Airbus Industry

The History of Airbus Manufacturer

Airbus is the world’s largest airplane manufacturer. Its programs began in 1965 and the A300 first flew in 1972. Commercial services began in 1974 with Air Craft France. It was formed in 1970 by German (Deutsche aerospace) and French (Aerospatiale) companies and later joined by Spain (CASA) and Britain (British Aerospace) with all partners operating as national companies. With its headquarters in Toulouse, France, Airbus became a single fully integrated company rivaling Boeing, the world’s top commercial plane builder in 2001. In 2005, the A380, which is the world’s largest and most advanced passenger aircraft, was manufactured. After launching a program to develop smaller capacity, medium range planes in 1978, the A310 was manufactured and entered commercial services in 1985.

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A chronological history shows that in 1975, Airbus’s A321, A319 and A318 were manufactured, the A320 followed in 1984, A321 in 1989 and the A340 in 1993. In 2007, the A380 was launched making it the world’s largest airliner with a standard seating of 555 and a maximum capacity of 853 in an all-economy class configuration. In 2013, deliveries of Airbus’s long range twin engine A350 XWB are expected to start. The military product line is expanding to include the A330 multi-role tanker transport and the A400M.

The Production Process of Airbus

The production process of Airbus planes follows a six step procedure to create modern and efficient aircraft. In the design office and engineering centers, the high-tech work is divided across offices and engineering centers scattered throughout Europe. The design office gathers top level competencies and the design team focuses on fuselage structure, stress and systems installation and cabin interior designs. The Airbus centers of excellence carry the operations, programs and core functions. Inside operations are four centers of excellence that simplify and unify design and production management during aircraft development. The next is the transport of major aircraft sections where pre-assembled sections of jetliners are airlifted from the production locations to final assembly lines in Toulouse and Hamburg. Final assembling and testing then follows where assembly lines are organized in a similar manner by stations. Clearance of a jetliner for takeoff then follows in the section of test programs and certification. The final stage involves delivering aircrafts to customers ensuring that the contractual specifications are fully met.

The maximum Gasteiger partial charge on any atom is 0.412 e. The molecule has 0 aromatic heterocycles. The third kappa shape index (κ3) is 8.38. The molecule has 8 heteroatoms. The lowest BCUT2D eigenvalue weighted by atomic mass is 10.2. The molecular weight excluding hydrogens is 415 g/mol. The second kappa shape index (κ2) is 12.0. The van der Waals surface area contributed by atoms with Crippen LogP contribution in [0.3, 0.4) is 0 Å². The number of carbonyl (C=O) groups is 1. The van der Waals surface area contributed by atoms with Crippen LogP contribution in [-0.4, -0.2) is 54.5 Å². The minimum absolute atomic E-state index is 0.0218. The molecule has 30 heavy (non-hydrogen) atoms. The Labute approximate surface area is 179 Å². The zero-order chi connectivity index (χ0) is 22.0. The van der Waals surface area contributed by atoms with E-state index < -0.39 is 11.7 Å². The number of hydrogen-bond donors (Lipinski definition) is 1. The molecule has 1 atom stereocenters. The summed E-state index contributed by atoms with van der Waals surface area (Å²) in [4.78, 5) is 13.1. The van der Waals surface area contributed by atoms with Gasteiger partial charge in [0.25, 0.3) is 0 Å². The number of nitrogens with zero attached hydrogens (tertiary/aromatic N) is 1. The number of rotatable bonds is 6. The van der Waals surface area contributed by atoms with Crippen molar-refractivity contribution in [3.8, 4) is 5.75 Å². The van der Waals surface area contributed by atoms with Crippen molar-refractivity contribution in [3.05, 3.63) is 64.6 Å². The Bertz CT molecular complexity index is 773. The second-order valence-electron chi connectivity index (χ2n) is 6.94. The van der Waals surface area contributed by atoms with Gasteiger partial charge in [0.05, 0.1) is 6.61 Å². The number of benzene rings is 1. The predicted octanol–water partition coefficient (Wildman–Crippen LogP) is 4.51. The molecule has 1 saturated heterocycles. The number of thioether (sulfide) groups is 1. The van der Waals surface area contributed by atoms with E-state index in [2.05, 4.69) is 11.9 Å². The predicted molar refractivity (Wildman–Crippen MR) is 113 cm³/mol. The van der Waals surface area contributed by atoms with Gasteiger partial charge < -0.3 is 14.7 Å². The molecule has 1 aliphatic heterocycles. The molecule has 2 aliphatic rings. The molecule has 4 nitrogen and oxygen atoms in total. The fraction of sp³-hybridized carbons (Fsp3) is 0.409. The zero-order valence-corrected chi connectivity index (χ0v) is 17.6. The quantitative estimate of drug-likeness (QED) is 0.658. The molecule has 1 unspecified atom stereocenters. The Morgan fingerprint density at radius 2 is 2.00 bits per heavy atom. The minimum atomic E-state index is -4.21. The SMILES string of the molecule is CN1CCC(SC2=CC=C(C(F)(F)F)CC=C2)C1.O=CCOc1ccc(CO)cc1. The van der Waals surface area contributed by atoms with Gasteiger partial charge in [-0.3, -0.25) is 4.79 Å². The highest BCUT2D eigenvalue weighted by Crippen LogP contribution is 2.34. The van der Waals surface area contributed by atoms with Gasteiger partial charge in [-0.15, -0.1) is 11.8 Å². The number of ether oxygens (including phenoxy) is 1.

In order to survive in the highly competitive market, Airbus is in constant competition with Boeing for aircraft orders. With both manufacturers having broad product range in segments, competition for dominance and manufacturing is inevitable. Airbus’s market strategy is a simple utilization of technological advances to gain competitive advantage by flying with the biggest airplanes and offering special services. Strong points including twin-aisle, wide-body and twin engine aircraft have given the Airbus an opportunity to soar higher than its competitors. It also reduces the cost per seat which then leads to reduction of ticket costs and this result to more customers. With improved quality of services and direct marketing strategies and physical features, Airbus remains a few steps ahead of its competitors and thereby continues to increase its productivity.

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